What Happens to Social Security When You Die?
The end of a person’s life doesn’t necessarily mean the end of their social security payments. Depending on factors like income and dependents, Social Security checks will still be issued to someone else even after the original recipient passes away.
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According to the Social Security Administration website, if you work and pay into Social Security, part of those taxes go toward survivor benefits, which means your surviving spouse, children and even parents could be eligible for payments based on your earnings. Likewise, you and your family could be eligible for benefits based on the earnings of someone else who died — as long as the deceased worked long enough to qualify for benefits. If you have no survivors or dependents, the payments simply cease.
Whenever someone dies, the Social Security office should be notified immediately. This is usually handled by the funeral home, which sends in a form called Statement of Death by Funeral Director.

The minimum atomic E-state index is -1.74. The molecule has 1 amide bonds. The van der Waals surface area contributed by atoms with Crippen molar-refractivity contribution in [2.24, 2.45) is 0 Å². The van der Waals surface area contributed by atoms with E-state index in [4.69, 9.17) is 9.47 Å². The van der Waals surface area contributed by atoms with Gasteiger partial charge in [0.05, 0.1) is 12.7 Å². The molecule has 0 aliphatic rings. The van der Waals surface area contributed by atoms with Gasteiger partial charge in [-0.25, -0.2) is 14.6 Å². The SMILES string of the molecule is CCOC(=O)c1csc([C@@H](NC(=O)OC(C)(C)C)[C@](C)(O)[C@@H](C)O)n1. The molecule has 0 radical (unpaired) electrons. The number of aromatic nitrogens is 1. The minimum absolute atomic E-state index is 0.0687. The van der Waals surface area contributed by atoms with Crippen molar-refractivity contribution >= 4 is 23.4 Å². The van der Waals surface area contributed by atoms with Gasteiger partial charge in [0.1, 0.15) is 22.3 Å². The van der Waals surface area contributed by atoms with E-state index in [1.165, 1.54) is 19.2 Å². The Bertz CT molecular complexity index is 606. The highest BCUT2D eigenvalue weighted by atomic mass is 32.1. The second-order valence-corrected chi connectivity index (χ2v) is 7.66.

If that doesn’t happen, you’ll have to call the SSA — you cannot report a death or apply for survivor benefits online.
If you need to report a death or apply for survivor benefits, call 1-800-772-1213 (TTY 1-800-325-0778) between 8 a.m. and 7 p.m. Monday through Friday.
You’ll need to provide the deceased person’s Social Security number when applying. In the event of your death, your survivor will need to provide your social security number. The executor of the estate can also call Social Security, CNBC reported. Here are some things to remember for those getting benefits on a spouse’s or parent’s record, according to the SSA:
- Social Security will automatically change any monthly benefits received to survivors’ benefits after it receives the report of death.
- The agency might be able to pay a Special Lump-Sum Death Payment automatically.
- One thing to keep in mind is that no social security benefits are due for the month of a person’s death.
“Any benefit that’s paid after the month of the person’s death needs to be refunded,” Peggy Sherman, a certified financial planner and lead advisor at Briaud Financial Advisors in College Station, Texas, told CNBC.
Meanwhile, if your spouse or qualifying dependent were already getting money based on your record, that benefit will auto-convert to survivor’s benefits when the government gets notice of your death. If the surviving spouse has already reached their own full retirement age, they can get their deceased spouse’s full benefit. You can apply for reduced benefits as early as age 60 — or age 50 if disabled — which is a couple of years earlier than the standard earliest claiming age of 62.
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